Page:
In 2005, Hughes spoke at a Terasem Retreat in Lincoln, Vermont, on the topic of “biopolitics”, and urged attendees to embrace “a democratic transhumanist view, one that embraces new technologies and does not limit human rights only to humans.”
He has also advocated a religious model for incorporating technology into human biology. In a 2007 paper titled “The Compatibility of Religious and Transhumanist Views of Metaphysics, Suffering, Virtue and Transcendence in an Enhanced Future”, Hughes proposed that “human enhancement technologies will be adopted creatively into the theologies of groups within all the world's faiths, producing many flavors of ‘trans-spirituality.’”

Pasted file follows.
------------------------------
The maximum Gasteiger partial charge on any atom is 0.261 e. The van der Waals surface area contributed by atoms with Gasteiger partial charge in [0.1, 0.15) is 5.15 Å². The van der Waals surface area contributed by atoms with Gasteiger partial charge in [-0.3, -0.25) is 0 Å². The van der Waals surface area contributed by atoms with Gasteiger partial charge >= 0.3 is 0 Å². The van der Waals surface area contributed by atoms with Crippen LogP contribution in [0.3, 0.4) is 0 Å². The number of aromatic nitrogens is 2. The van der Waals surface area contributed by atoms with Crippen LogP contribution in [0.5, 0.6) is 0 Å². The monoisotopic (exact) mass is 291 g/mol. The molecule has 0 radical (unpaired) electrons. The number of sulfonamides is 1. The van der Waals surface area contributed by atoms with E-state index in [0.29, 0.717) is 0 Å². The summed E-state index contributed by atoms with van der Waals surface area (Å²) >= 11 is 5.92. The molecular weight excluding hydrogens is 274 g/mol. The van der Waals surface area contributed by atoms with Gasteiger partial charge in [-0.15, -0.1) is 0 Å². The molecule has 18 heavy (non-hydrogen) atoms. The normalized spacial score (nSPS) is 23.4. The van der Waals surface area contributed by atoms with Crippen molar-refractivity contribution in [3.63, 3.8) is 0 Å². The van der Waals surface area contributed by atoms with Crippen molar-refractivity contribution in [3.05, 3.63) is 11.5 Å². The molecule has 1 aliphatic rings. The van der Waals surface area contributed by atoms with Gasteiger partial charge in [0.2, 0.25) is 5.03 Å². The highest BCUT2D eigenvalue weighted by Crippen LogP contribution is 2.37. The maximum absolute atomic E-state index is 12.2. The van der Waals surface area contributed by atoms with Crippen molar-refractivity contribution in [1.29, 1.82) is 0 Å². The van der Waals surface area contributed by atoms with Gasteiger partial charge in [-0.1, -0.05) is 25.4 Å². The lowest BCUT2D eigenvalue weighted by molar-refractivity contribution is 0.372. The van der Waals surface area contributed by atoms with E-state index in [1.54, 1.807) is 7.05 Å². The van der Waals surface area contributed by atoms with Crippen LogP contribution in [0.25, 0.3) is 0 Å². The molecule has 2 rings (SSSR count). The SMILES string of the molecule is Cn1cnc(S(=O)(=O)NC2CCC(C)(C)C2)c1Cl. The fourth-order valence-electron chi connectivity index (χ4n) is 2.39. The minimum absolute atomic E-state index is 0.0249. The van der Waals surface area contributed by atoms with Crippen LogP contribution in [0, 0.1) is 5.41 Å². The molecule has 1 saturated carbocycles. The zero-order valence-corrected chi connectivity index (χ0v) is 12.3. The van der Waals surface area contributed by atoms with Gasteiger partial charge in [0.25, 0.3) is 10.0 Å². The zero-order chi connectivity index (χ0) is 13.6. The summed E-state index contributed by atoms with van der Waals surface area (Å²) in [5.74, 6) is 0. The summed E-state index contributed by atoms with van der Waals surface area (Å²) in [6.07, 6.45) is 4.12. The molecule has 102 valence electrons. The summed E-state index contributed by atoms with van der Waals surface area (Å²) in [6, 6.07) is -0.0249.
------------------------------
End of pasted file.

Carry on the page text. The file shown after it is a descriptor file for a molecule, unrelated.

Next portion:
George Dvorsky, who co-authored the 2008 paper cited by Sutherland, serves as Chair of the Board at Hughes’ “technoprogressive think tank” IEET. Like Hughes, Dvorsky has a long history of advocating for transhumanism within the fields of academia and technology. At a Human Enhancement Technologies and Human Rights (HETHR) conference in 2006, Dvorsky argued that “humanity has the moral responsibility to use biotech to lift the veil of brute ignorance from the animals.”
At the conference, Dvorsky was representing Florida-based Betterhumans, a non-profit that posits itself as “the world’s first specifically-transhumanist bio-medical research organization.” Betterhumans, as is common for transhumanist organizations, seeks to find cures for aging, and even death, and states their mission is to develop technologies that will “propel us into an unlimited future of lasting health and youth.”